Your Newsletter Needs a Personal Cover


“Personal articles are the single most important element to having a successful newsletter.” ~Shaun Buck, CEO, The Newsletter Pro


At TNP, we’ve run into business professionals who sabotage their direct mail campaigns (particularly their newsletter) month after month. All because they subscribe to the idea that their newsletter doesn’t need a personal touch, particularly in the form of a cover article.

Allow me to share an example: What started off as a very strong newsletter, a doctor’s very first cover letter recounted his early struggles in life, and the friends and mentors who helped him achieve his goals. This cover earned him rave reviews from patients who connected deeply with his story. But instead of building on that momentum, he used subsequent covers to launch into tangents about the politics of his chosen field — not the kind of topics a paying customer wants to discuss over the dinner table.

Instead of speaking openly about his family life, hobbies, and other pieces of surface-level information, this doctor chose to focus on the business alone, a tactic that didn’t inspire trust and fosters relationships. In the end, he lost valuable readership, because he couldn’t build up the trust that would ultimately create worthwhile doctor-patient relationships.

While the lack of a personal article might seem like a trivial matter to some, failing to provide it is actually detrimental to the success of something as personal as a newsletter. Your newsletter makes typically business-heavy relationships more personal, which increases loyalty and puts a familiar image to your company. As a member of your inner circle, customers are more likely to stick with your business. And just five percent boost in retention can lead to a 25 percent increase in profitability.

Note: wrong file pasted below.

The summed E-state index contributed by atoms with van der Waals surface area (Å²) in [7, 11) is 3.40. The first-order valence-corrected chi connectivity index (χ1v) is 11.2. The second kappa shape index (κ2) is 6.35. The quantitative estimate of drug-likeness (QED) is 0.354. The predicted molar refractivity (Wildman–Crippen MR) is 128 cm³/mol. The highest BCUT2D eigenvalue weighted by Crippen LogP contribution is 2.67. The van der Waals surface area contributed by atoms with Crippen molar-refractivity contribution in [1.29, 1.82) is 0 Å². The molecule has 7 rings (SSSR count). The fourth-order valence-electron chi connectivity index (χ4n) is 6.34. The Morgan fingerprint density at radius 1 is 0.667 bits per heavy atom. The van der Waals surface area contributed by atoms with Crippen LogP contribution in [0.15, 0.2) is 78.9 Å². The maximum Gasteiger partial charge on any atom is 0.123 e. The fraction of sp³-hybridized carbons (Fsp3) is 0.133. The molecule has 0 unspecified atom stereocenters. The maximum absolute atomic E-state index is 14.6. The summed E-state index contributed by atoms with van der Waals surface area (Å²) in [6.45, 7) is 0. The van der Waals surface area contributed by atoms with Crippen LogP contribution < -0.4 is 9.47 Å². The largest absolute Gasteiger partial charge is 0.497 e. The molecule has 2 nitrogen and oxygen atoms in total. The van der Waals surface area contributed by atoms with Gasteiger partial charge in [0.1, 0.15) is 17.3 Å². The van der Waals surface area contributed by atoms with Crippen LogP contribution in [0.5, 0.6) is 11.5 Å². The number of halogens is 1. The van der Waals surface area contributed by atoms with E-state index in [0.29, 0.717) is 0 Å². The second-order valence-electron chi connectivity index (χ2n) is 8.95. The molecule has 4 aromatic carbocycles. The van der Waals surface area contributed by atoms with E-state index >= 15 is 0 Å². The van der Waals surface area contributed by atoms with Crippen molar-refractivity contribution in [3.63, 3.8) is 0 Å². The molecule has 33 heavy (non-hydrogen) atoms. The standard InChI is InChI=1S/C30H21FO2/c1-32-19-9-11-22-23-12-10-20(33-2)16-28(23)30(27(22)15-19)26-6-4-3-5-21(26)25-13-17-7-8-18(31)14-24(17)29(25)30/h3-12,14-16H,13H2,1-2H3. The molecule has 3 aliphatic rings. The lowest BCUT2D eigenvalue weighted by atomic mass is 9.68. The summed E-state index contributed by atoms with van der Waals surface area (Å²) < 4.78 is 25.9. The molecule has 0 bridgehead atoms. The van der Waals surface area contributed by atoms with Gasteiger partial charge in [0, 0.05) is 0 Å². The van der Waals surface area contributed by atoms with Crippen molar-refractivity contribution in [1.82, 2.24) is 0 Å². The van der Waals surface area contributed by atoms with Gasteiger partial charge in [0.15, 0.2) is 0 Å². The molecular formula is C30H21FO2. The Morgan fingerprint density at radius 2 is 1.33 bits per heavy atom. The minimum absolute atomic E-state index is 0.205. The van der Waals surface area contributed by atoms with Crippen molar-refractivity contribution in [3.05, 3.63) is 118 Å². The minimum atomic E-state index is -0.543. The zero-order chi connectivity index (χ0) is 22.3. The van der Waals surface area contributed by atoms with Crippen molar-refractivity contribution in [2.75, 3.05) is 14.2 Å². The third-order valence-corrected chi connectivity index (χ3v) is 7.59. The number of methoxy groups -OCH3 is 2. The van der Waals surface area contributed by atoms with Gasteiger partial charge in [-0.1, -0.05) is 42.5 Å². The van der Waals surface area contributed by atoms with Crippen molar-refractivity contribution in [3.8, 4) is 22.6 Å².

Because you’re their friend in the business, when clients accept your newsletter, they’re also welcoming you into their home and life. Not only is a personally transparent cover article a courtesy to your reader, but it’s also a sign of respect for those who can make or break your business.


Personal Transparency is Rewarded

In business, we define “transparency” as making information readily available to the public — or who you are, what you do, and how you do it. While you don’t necessarily have to divulge in private company matters with your clientele, a little personal transparency regarding your life outside of business shows you’re human too.

This information expresses to your clients that you’re not afraid or ashamed to be yourself and you don’t have any tricks up your sleeve, but you are coming from of place of genuine human interest.

If you’re still unconvinced of the importance of a personal touch, consider the following:

In a study conducted by the Harvard Business Review, researchers set up a cafeteria in which diners could see the cooks in the kitchen and cooks could see the diners. As a result, customer satisfaction shot up 17.3 percent, while the quality of service provided increased by 13.2 percent. The reason for the spike in satisfaction: Cooks became more than faceless entities. They were viewed as people with legitimate skills in food preparation.